Sunday, May 25, 2008

The Hellion by LaVyrle Spencer ***

I'm glomming Spencer's books, and I got a PBS deal on 7 hardcovers, of which 1 has 3 stories, and of which I have read 2 already - so that is 9 stories, 7 new to me.

The first one I picked up was the 3 story book, and the first story (it's a complete novel, not a short story or novella) is The Hellion. It's a first-love story - the hero and heroine were always next door neighbors, grew up, fell in love - and she got pregnant at 17. The heroine's parents decide the best thing is to send her away to another state to a home for pregnant teens, give the baby up for adoption and keep her out of town for her senior high year. The incident also causes the parents of the kids to cease their close friendship, since they don't agree on how it was handled, and the hero also stops communicating with his parents after a few years as well.

That's the backstory - now it's 24 years later, and the hero is The Hellion - fast living, fast cars, fast women, 3 failed marriages, 3 troubled kids. He drinks too much, drives too fast, has a beer belly - but he's a successful businessman, still living in the same small town with the heroine and all the parents. The heroine is now, just, a widow - she nursed her husband through 2 years of cancer, and as the story opens, she is burying him. Hero and heroine have successfully avoided each other all these years - but he attends the funeral and the story begins.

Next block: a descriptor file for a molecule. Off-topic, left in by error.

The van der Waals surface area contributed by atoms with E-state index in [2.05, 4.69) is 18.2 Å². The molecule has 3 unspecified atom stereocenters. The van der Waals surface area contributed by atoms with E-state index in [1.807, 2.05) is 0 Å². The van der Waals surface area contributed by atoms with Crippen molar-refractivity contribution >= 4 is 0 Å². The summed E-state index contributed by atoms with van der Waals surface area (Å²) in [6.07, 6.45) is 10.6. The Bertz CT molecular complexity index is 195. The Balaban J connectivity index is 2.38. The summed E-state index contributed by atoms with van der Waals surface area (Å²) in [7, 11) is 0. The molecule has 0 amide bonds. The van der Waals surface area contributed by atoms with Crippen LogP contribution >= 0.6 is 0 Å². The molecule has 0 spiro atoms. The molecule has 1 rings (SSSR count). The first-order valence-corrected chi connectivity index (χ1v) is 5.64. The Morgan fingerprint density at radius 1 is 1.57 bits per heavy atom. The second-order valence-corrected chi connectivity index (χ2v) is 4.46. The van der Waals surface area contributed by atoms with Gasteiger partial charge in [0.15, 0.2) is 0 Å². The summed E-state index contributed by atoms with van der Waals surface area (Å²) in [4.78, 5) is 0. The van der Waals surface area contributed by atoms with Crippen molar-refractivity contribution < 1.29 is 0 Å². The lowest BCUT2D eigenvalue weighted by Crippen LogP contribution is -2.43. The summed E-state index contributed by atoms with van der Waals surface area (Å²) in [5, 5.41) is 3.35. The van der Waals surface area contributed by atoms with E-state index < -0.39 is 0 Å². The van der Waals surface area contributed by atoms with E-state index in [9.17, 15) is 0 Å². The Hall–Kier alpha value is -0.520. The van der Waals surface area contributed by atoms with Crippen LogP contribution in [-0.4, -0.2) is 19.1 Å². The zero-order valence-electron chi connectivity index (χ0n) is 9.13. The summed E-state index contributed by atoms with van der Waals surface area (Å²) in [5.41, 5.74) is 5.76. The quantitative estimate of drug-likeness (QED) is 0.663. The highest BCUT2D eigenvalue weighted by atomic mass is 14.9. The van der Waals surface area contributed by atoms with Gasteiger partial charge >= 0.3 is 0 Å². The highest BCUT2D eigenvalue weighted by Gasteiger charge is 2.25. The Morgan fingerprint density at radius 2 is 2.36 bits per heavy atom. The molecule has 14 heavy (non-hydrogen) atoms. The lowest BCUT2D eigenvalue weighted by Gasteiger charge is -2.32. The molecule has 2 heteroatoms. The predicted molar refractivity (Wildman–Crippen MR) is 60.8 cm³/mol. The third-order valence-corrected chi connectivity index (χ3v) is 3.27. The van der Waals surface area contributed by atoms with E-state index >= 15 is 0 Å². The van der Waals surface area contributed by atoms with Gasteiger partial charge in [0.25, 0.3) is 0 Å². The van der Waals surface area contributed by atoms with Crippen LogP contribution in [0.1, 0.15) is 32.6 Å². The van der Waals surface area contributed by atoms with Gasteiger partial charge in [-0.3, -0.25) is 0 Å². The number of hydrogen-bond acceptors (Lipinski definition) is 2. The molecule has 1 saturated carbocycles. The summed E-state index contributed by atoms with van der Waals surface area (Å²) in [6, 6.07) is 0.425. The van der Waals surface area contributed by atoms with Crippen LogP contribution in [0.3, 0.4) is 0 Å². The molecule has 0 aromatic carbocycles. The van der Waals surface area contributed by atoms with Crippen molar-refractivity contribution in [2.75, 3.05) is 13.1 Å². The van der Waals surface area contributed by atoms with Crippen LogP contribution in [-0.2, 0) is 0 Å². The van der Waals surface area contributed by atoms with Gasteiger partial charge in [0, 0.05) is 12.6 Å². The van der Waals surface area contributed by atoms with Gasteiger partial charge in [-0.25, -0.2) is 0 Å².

A lot of this story is dated, firmly set in the 1980s, like some of her other books of this era. Maybe in several more years it will work as a period piece, but right now the decorating and dressing details just seem dated. The big conflict really is that he has such a reputation now that she finds it hard to overcome What People Will Say, especially her father. Frankly it took her a while to just tell her father to go to hell - he's really the villain in this piece, for strong-arming her all along, including into the marriage with the husband who just died. He tries to strong arm her into into another relationship, with the man who was there for her during the husband's illness, and she even gives that a shot.

Well, there is one more issue: the hero's 14-yr-old daughter is rebellious and comes to live with him after she fights with her mother. The hero now has an obstacle - how to break it to a teen who holds a fantasy that her parents might get back together that he has another, true love. This is actually a stickier proposition than dealing the hero's father - after all, the father is an adult who actually did the kids wrong all those years ago, and deserves to be put in his place. The daughter has a lot more to overcome, and had no part in the original situation - and she is just a child.

Three stars for good story telling and prose. It didn't grab me and squeeze my heart, and I don't have a great need to read it again like Morning Glory or That Camden Summer.

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